Missed the Annual Meeting? View Those Talks Now

If you missed the annual meeting of the Casselman Historians, you can still view the five talks by clicking here (or going to the Photos/Audio/Video tab on the website) and scrolling down to the bottom of the page. They are:

  • David I Miller on International Relief Ministries and Casselman Valley Response before 1920
  • Phyllis Swartz on The Life of Alvin J. Miller – A Biographical Sketch
  • Kenton Yoder on Relief Work of Alvin J. Miller in France and Turkey 1919-1920
  • Lowell Bender on Opening the Door to Russia – 1921
  • Kenneth Sensenig on MCC Relief and Reconstruction Work in Russia 1921-1925

The audio didn’t come through on the video recordings, so I matched up the audio that was recorded separately to the existing video, which leaves some synchronization differences but hopefully won’t be too distracting.

MCC in 1920 and Alvin J. Miller

Alvin J. Miller

Casselman Historians Annual Meeting (Friday & Saturday, Sept. 20 & 21, 2019) This is a free public meeting—all are welcome!

Click the Next Meeting tab above for the schedule and beginning times.

Topic: One-hundred years ago, the Amish and Mennonite people of America responded to drastic international events. The aftermath of World War I called for relief and reconstruction in Europe. In Russia, the World War was followed by civil war and the Bolshevik Revolution with its social and economic upset, and severe famine. Mennonite organizations responded to those needs with programs of relief and reconstruction.

By 1920, Mennonite Central Committee (MCC) was founded in an effort toward Mennonite unified effort and efficiency. With the MCC centennial year approaching, the Casselman Historians are planning to recognize that milestone next year. But this is the year to note early Casselman Valley involvements in relief efforts that preceded MCC, that related to the founding of MCC and the earliest program of MCC in Russia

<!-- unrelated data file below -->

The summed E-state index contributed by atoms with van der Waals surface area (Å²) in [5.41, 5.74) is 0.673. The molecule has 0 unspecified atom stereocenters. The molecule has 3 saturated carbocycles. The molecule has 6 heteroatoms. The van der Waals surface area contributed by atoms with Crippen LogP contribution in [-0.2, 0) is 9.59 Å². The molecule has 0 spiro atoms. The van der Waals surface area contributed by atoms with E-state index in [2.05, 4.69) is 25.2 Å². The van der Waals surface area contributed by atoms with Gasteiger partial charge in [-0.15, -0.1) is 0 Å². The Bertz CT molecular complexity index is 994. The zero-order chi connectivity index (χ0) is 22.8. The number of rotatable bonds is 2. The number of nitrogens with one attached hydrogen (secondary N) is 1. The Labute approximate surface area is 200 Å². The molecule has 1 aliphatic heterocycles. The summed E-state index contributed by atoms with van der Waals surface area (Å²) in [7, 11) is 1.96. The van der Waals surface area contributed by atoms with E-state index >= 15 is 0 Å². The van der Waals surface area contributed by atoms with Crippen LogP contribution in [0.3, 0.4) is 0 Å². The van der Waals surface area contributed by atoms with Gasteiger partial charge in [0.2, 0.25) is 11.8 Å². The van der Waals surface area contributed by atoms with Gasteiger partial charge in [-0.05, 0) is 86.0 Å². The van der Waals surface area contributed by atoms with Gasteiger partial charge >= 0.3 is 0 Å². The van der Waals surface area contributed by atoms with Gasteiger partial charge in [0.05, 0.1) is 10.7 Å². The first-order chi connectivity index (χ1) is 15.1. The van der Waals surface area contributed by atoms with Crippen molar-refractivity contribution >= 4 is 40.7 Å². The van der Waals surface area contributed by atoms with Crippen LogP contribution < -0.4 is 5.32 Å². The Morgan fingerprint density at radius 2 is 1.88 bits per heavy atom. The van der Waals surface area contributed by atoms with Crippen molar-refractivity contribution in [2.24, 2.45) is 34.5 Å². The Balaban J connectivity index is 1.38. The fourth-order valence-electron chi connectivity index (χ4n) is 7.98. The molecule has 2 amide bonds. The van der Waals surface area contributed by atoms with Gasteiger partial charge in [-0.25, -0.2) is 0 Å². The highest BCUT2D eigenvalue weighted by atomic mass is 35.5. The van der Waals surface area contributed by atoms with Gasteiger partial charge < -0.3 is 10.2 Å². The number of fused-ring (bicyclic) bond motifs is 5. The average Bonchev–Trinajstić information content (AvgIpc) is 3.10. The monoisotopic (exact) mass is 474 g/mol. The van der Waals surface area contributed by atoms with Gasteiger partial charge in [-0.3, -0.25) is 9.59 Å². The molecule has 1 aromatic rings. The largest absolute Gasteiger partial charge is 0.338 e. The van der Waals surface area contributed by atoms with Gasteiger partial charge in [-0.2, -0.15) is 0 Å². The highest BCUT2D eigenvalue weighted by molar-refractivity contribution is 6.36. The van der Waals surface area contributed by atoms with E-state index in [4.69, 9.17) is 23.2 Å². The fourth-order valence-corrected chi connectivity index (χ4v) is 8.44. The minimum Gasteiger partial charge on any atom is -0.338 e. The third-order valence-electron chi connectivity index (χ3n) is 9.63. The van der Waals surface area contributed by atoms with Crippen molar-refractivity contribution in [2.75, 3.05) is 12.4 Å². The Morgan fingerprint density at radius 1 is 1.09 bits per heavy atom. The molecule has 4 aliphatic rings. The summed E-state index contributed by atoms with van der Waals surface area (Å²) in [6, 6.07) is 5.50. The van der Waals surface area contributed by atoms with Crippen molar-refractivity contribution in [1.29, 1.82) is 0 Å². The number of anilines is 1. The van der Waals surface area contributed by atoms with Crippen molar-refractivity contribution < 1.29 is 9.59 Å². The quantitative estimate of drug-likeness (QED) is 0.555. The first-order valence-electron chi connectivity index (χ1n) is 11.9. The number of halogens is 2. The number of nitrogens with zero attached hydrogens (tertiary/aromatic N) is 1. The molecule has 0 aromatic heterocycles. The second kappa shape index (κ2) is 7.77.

A significant contribution from the Casselman Valley to the international relief effort of the period was the involvement of one of its sons, Alvin J. Miller (1883-1981). He was overseas from 1919 to 1927, and that without home furlough. These eight years were an intense part of his ninety-seven years. His work included interaction with persons and communities in dire need, as well as negotiations with top government officials.  His organizational umbrellas included the Society of Friends (Quaker), Red Cross, and, most extensively after its founding, MCC.


James W. Lowry and John L. Ruth to speak at September 2018 Historians meeting

“It was Pyrrhic victory,” wrote James W. Lowry. He was referring to the execution of Hans Landis in Zurich, Switzerland, in the year 1614. The state church meant to impress the citizens with its seriousness about eradicating Anabaptism from its territory. But it backfired – it was too much for the citizens. In addition, a Reformed man from Holland was present, saw the execution of the seventy-year-old man by beheading, went home to Holland, generated protests from himself, others of the Dutch Reformed, the Dutch Mennonites, and even involved the Dutch government.

The Swiss government in Zurich then changed its tactics. Though Hans Landis was the last to be executed there, persecution was accelerated in other ways – imprisonments, confiscation of property, and exile. Many Swiss Anabaptists (Swiss Brethren) emigrated to Germany, Holland, and Alsace (now in France). Having been forced to leave behind many of their possessions and finding themselves in a strange land, they suffered severe poverty.

The Dutch Mennonites and others not only protested the Swiss treatment of the Swiss Brethren, but also extended benevolence in response to their need. This resulted in a long series of letters between the Dutch and the Swiss. Those letters have been lying in the archives of Europe ever since. They have been available to scholars with credentials to gain access and linguistic ability to read those documents handwritten in early Dutch, German, and Latin and to decipher the writings with their varied penmanship and old vocabulary.

To the rescue: James W. Lowry. Three books2 with a combined total of more than 2,200 pages represent Lowry’s work transcribing and translating the documents. This set of three books contains nearly 325 documents extending from the years of 1608 to 1711.

Next Annual Meeting of the Casselman Historians

WHEN: September 14 & 15, 2018

Friday Evening
   7:00 – Business Meeting
   7:30 – Historical Program

   9:00 A.M. – Historical Program
   12:00 Noon – Lunch Served in Basement
Afternoon – Tour or other activity if announced

WHERE: At Maple Glen Mennonite Church, Grantsville, Md. (see Google map below)
SUBJECT: The Oppresssion of the Early Swiss Anabaptists and the Dutch Response of Aid.
GUEST SPEAKERs: James W. Lowry and John L. Ruth